With the prospect of moving into a new, smaller home, my husband and I were faced with having to declutter ten years’ worth of belongings.

Certainly, it felt daunting at the beginning; however, the more we decluttered the more objective I was able to be about what really was worth keeping and what I could let go of.

1. Decluttering takes time

Initially, I thought that decluttering would be a “one and done” deal; that I would do it once and it would be over. However, it wasn’t so straightforward!

As the decluttering progressed, I’d find my mind wandering back to rooms I’d already decluttered and thinking about items I’d kept. More often than not I would return to these things and decide that, in fact, I didn’t really need them.

Also, I recognised that as time goes on, decluttering will be a lifelong process. I’ll need to keep on top of it to ensure that our home doesn’t return to the same state it was in prior to the initial declutter!

2. You need less than you think

One area where this felt most relevant was my wardrobe. I had lots of clothes that I didn’t really wear. I discovered that I tend to rotate through wearing the same items because they’re comfortable and I feel good in them.

This isn’t to say that if you like clothes and they bring you joy, you should get rid of them. However, in my wardrobe, I had a lot of items that weren’t getting much wear and were unlikely to in the future.

I got a lot of satisfaction from donating those items to charity, knowing that other people would be able to get more use out of them.

3. We put too much value on material things

The decluttering process helped me realise the overinflated value I placed on material things and that, in comparison, relationships and experiences bring far more meaning to my life than physical possessions.

Often, we may buy things as a way to replicate or replace the feelings we get from experiences. However, those feelings tend to be fleeting, whereas the feelings we get from memories and experiences are with us for life.

4. Letting go can be hard but liberating

During the moments where I felt anxious about getting rid of particular things, items that weren’t at all sentimental, I realised that these were just things. Suddenly, it felt absurd that I was getting so worked up about a physical object.

However,  the meaning and memories we attach to physical items is why it can be so hard to let go.

Nonetheless, when I was able to let go of these items, I felt a huge sense of freedom and relief. I realised that, by holding onto them, I’d grown more anxious because I knew I wasn’t using them but at the same time I was worried to let them go. Once I ripped off the band aid I felt so much better!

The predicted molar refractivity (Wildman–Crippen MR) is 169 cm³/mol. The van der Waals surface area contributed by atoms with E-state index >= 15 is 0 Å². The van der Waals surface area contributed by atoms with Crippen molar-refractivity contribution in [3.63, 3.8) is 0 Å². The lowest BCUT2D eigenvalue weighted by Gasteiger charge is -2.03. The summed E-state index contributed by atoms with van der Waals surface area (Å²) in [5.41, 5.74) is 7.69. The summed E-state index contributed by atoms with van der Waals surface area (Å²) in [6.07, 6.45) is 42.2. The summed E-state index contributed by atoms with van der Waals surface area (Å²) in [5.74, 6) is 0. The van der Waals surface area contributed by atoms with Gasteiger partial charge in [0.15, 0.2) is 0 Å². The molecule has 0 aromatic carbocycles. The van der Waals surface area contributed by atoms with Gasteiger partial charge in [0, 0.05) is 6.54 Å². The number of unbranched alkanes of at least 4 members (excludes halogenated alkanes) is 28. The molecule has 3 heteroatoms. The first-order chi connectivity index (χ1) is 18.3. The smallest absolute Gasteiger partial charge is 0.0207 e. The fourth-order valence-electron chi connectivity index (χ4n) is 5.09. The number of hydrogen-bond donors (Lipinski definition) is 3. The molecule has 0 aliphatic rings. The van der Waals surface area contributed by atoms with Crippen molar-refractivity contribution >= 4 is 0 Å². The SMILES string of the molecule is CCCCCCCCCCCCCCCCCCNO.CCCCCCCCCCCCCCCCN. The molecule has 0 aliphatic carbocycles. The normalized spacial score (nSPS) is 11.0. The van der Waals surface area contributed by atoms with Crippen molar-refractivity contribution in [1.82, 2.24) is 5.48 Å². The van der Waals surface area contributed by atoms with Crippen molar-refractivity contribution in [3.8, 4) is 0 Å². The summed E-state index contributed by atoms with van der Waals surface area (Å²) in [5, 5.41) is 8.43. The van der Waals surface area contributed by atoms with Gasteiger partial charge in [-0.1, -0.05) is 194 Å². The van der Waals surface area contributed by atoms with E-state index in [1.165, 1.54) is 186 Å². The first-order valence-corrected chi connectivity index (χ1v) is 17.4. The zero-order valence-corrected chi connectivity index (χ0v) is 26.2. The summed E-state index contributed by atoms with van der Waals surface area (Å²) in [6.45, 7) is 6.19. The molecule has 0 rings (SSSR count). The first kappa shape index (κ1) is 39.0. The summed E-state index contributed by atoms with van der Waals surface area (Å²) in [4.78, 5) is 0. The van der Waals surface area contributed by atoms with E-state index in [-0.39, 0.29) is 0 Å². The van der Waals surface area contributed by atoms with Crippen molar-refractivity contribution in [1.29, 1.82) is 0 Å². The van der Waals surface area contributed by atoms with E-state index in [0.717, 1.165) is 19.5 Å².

5. Emotions play a huge role in holding onto stuff

I owned quite a few sentimental items, bought or given by people dear to me. However, some of these items were worn and broken and they didn’t bring me joy.

Nonetheless, I felt huge guilt at the thought of decluttering them; as though I was insulting the memory of the person.

That being said, I don’t believe we need to declutter sentimental items if we’re not ready to. I did declutter some items but there were others I was not willing to declutter because of how special they are to me.

6. Decluttering reduces decision fatigue

By having fewer items, we reduce our options and therefore the potential overwhelm of having to choose between particular things.

For example, now that I have fewer clothes, and these are the ones I was wearing anyway, there are fewer options for me to rummage through and therefore fewer opportunities to get stuck in making a decision!

7. You learn what’s really important in life

When I recognised how worked up I was getting over stuff, this really helped me gain clarity of what matters most to me in life. I thought back to all the precious experiences and relationships I’ve had, and how my physical possessions cannot compare to these. 

8. We hold onto a lot of “just in case” items

I had quite a few “just in case” items which I’d kept hold of, thinking that I might need them at some point in the future. I had many books and hundreds of CDs, most of which I’d kept “just in case”.

However, during the major declutter I took a more objective view and realised these have been “just in case” items for over five years. Therefore, it felt the right time to declutter them and give them away so other people could enjoy them.

9. Often the simple things bring us the most joy

One of my favourite activities is walking in nature. It’s such a simple thing to do but it brings me unending amounts of joy. There is no complex relationship, no anxiety or guilt, just pure enjoyment of being in the natural world.

In comparison, we can have complex associations with our physical objects that can make it hard to let go of them. When I experienced these conflicting emotions, I remind myself of the joy I found in simple things and that helped with the decluttering process.

10. Decluttering is just one aspect of a minimalist lifestyle

Often, when people think of minimalism they associate it solely with decluttering, and it doesn’t help that there’s so much decluttering content out here on the internet.

However, Minimalism, to me, is a way of living life whilst remaining mindful of what truly matters, so that I can fill my life with more of those things rather than material possessions.

Let me know in the comments, of the lessons you’ve learned from your decluttering experiences!